As a feminist activist, back in grad school and today, my pet cause has been reproductive justice — not reproductive rights, but reproductive justice, “the human right to maintain personal bodily autonomy, have children, not have children, and parent the children we have in safe and sustainable communities.” I’m quoting here from the website of the Sistersong Collective; they first coined the term to incorporate the lived experience of WOC.
Now, I don’t mean in any way to co-opt this term or downplay the singular struggle of WOC and other marginalized women — especially given that many who share my identity of WWD are always in danger of having their reproductive rights violated. But as we get further into the new millennium, there has been a unilateral erosion of reproductive rights for all women in the United States. And yes, that includes the college-educated, married, Caucasian ones.
Recently, word came down from our Beelzebub-in-Chief that as of Oct. 6, an interim rule was now in effect that, in the words of Aaron E. Carroll of the Times, “weakens the mandate for health coverage of contraception under the Affordable Care Act, giving more leeway to employers with religious or moral objections.”
Terrific. Moving on.
The following is a passage from an article that ran last week in the Washington Post:
Abstinence-only education — which attempts to teach young people not to have sex outside marriage and often does not include material on birth control and safe sex — began receiving federal funding in the 1980s. Funding increased when George W. Bush was president. His successor, President Barack Obama, attempted to end the program and direct money to comprehensive sexual education, but the Republican-led Congress kept it alive. Now abstinence education gets about $90 million in federal funds annually, and this past summer, President Donald Trump cut more than $200 million in federal grants to scores of organizations that work to decrease teen pregnancy rates, which could affect sex education programs in some areas.
I did a massive research project on sex education during my freshman year of college. And I can tell you that AOSE, as opposed to comprehensive sexuality education, is, unequivocally, the worst thing you can do for your child if you want them to be in good health and stay that way throughout their reproductive lives. Keep this in mind.
And that’s not all: Earlier this month, Congress passed a bill outlawing abortion taking place 20 weeks or more post-conception: It “would punish abortion providers with up to five years in prison for terminating a pregnancy after 20 weeks’ gestation.”
What motivates this? An interest in human rights for unborn children? Science tells us that’s not so: To quote a Mother Jones article from 2016, “The majority of the scientific literature on the subject finds that the brain connections required to feel pain are not formed until at least 24 weeks,” i.e., a full month later.
Now, you will recall that Roe v. Wade (1973) solidified legal protection of the right to have an abortion up to 12 weeks into a chronological pregnancy; by that measure, we’re no worse off than we were before. What I find troubling about this is that some of our lawmakers have now gone on the record vis-à-vis their feelings about expanding women’s rights related to reproduction — and they aren’t feelings of support.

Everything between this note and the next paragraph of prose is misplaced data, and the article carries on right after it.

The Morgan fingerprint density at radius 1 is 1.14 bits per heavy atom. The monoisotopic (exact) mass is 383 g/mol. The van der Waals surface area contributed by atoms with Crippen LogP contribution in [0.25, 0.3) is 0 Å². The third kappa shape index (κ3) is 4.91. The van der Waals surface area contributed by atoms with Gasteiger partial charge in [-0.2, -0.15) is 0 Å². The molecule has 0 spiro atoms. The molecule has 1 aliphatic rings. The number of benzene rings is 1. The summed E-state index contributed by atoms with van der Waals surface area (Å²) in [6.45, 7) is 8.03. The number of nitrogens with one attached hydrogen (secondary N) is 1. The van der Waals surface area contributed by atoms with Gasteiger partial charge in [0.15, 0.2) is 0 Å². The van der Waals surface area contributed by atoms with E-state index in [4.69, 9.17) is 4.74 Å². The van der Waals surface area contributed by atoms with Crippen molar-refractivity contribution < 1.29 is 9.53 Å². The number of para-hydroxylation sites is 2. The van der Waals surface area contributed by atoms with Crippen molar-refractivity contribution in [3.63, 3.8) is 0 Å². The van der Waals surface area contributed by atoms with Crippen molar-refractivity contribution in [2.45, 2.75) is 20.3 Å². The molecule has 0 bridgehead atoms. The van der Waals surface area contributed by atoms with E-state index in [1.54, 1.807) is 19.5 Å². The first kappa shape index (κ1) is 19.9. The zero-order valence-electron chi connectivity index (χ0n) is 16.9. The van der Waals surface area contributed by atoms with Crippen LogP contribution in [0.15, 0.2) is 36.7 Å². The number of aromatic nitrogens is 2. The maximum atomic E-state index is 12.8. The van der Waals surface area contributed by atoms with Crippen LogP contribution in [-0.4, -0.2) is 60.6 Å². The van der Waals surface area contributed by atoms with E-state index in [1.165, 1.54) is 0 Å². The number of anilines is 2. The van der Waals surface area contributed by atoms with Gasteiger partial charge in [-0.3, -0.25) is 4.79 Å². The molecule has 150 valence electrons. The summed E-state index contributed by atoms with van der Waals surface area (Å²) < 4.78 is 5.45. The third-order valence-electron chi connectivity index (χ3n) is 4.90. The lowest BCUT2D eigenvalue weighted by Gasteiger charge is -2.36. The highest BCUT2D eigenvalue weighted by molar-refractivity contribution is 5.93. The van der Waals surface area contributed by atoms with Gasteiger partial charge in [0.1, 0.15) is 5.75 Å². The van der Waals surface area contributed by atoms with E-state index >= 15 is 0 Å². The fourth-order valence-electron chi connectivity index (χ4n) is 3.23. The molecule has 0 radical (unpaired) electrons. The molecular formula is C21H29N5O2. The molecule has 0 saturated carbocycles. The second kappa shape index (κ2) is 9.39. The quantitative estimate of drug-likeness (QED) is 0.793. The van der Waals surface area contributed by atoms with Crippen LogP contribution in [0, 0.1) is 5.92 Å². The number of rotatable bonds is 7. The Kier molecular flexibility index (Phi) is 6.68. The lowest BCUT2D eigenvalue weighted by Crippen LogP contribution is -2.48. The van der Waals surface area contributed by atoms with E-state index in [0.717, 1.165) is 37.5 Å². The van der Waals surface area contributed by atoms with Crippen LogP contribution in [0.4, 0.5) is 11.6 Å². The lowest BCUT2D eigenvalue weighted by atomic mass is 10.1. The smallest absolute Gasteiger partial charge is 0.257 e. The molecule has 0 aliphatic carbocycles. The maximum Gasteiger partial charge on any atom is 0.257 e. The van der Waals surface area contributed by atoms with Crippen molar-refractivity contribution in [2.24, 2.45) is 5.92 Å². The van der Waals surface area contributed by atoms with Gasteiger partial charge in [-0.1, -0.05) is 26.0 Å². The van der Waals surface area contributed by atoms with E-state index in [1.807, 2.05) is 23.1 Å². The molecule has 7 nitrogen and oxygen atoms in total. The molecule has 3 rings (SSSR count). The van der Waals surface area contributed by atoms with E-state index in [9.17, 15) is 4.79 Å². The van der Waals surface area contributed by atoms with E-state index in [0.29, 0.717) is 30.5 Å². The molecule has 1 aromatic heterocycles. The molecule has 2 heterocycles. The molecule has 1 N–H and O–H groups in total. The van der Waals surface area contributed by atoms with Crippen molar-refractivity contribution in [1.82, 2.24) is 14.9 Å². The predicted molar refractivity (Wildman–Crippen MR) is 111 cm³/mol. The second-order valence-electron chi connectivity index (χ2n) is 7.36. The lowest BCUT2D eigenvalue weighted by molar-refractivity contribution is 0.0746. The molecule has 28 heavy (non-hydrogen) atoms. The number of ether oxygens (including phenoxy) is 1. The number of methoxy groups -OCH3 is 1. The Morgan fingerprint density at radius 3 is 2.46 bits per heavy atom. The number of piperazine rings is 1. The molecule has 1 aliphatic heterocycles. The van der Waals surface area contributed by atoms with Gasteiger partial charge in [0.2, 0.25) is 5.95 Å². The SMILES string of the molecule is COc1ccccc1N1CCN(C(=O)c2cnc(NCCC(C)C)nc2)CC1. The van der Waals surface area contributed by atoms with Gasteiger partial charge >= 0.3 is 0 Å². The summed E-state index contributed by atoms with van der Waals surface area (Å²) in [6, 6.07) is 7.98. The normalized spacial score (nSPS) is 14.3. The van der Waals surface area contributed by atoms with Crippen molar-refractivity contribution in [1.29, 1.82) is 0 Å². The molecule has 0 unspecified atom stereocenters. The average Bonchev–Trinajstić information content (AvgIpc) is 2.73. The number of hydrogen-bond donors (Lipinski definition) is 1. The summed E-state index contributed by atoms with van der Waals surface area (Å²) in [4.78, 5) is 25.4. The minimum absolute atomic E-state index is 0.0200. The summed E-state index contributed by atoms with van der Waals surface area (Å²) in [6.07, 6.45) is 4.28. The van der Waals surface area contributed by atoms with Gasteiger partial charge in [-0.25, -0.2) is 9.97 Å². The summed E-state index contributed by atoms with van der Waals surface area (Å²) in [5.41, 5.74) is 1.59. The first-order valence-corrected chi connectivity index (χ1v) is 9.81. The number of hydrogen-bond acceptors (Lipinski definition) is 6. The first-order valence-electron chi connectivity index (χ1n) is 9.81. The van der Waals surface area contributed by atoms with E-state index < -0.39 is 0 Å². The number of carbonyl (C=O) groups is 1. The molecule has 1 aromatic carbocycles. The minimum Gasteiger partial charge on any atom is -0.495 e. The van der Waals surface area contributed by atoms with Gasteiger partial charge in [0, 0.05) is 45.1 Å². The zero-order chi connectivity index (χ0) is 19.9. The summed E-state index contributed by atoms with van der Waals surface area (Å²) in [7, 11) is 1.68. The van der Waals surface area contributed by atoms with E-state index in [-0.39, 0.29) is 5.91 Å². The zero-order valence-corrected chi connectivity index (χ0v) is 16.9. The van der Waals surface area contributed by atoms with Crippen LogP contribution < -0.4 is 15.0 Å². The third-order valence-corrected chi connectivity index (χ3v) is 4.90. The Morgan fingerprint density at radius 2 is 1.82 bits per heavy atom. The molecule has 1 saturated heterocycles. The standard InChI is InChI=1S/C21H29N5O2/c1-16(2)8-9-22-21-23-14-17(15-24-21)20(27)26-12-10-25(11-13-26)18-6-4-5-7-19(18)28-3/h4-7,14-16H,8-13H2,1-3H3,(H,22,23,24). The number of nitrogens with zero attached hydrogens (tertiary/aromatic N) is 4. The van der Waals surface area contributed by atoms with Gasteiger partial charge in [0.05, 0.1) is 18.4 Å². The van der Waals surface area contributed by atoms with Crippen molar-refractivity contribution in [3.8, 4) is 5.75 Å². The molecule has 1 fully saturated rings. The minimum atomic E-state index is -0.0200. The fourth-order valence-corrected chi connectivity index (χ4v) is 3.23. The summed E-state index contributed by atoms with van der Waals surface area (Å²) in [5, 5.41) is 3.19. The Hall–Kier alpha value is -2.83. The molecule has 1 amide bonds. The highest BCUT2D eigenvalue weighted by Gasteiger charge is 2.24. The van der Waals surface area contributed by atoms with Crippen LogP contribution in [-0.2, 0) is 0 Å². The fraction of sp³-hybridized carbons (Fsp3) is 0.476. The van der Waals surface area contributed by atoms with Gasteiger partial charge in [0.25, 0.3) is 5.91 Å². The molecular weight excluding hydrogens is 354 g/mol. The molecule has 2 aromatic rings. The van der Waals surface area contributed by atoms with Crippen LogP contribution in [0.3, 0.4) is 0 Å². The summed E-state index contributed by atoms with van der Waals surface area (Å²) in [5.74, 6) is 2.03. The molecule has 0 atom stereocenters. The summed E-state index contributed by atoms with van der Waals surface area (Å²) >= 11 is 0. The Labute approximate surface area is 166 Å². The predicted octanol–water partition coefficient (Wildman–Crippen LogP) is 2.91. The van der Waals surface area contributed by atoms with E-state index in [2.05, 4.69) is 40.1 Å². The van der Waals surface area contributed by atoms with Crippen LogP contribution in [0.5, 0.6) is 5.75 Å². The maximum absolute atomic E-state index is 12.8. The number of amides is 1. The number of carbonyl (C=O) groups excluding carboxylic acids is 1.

It seems to me that this is part of a more significant, more insidious effort to create a culture that responds punitively to the exercising of one’s reproductive rights, which arises from an ultimate desire to revoke such rights — and with it, our reproductive justice — altogether.
A real-life ‘Handmaid’s Tale’
This past spring, my mom and I became obsessed with the adaptation of Margaret Atwood’s novel The Handmaid’s Tale that aired on the streaming service Hulu. Every Wednesday afternoon (she and I both work from home), we’d sit in the family room and watch the newest installment of this jewel of small-screen speculative fiction, pressing ‘pause’ about five times over the course of an episode to discuss the feminist implications of a particular moment or commiserate over how hauntingly close to home the show was hitting.
After watching the first few episodes (the initial ones were released simultaneously), my mom, who read the book years ago, asked me, a newcomer to the story, what I thought.
I told her that I liked it, but, of course, it wasn’t very realistic. In real life, I reminded her, we don’t have to worry about a backward revolution overthrowing the U.S. government, tearing up the constitution, and effectively reducing women to their reproductive function, allowing them neither jobs nor even hobbies requiring any appreciable amount of intellectual engagement.
However, my mom explained how in danger we, in reality, are in the current U.S. political climate of losing our liberty. And last week, she started saying out loud what I think many of us have subconsciously feared for a long time: that these moves to erode our reproductive rights exist to force women out of the market, i.e., the labor market. No pun intended.
By treating each attack on American reproductive rights as regrettable but existing in a vacuum, we inure ourselves to the concept of undermined reproductive justice as a normal fact of life under the fascist regime that is the Trump administration. If we’re not careful, we’re going to end up just like Atwood’s eponymous handmaids: isolated, powerless, and nothing more than glorified incubators.